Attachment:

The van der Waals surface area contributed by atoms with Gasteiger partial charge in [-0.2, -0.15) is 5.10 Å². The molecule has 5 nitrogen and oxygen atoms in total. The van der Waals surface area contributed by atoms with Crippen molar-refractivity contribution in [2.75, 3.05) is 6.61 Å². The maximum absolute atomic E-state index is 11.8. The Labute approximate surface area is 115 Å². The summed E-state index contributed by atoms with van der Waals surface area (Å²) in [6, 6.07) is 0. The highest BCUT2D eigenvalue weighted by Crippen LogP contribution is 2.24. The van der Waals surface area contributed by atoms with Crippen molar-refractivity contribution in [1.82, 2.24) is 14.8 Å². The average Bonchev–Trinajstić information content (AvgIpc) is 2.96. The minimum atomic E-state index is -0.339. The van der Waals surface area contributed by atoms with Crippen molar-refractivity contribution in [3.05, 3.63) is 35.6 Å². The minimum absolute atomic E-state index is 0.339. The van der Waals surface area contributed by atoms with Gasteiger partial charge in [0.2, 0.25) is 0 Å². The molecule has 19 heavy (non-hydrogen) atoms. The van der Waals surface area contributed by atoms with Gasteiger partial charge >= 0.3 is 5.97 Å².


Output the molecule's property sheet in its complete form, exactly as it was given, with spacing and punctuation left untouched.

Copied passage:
The van der Waals surface area contributed by atoms with Gasteiger partial charge in [-0.2, -0.15) is 5.10 Å². The molecule has 5 nitrogen and oxygen atoms in total. The van der Waals surface area contributed by atoms with Crippen molar-refractivity contribution in [2.75, 3.05) is 6.61 Å². The maximum absolute atomic E-state index is 11.8. The Labute approximate surface area is 115 Å². The summed E-state index contributed by atoms with van der Waals surface area (Å²) in [6, 6.07) is 0. The highest BCUT2D eigenvalue weighted by Crippen LogP contribution is 2.24. The van der Waals surface area contributed by atoms with Crippen molar-refractivity contribution in [1.82, 2.24) is 14.8 Å². The average Bonchev–Trinajstić information content (AvgIpc) is 2.96. The minimum atomic E-state index is -0.339. The van der Waals surface area contributed by atoms with Crippen molar-refractivity contribution in [3.05, 3.63) is 35.6 Å². The minimum absolute atomic E-state index is 0.339. The van der Waals surface area contributed by atoms with Gasteiger partial charge in [0.2, 0.25) is 0 Å². The molecule has 19 heavy (non-hydrogen) atoms. The van der Waals surface area contributed by atoms with Gasteiger partial charge >= 0.3 is 5.97 Å².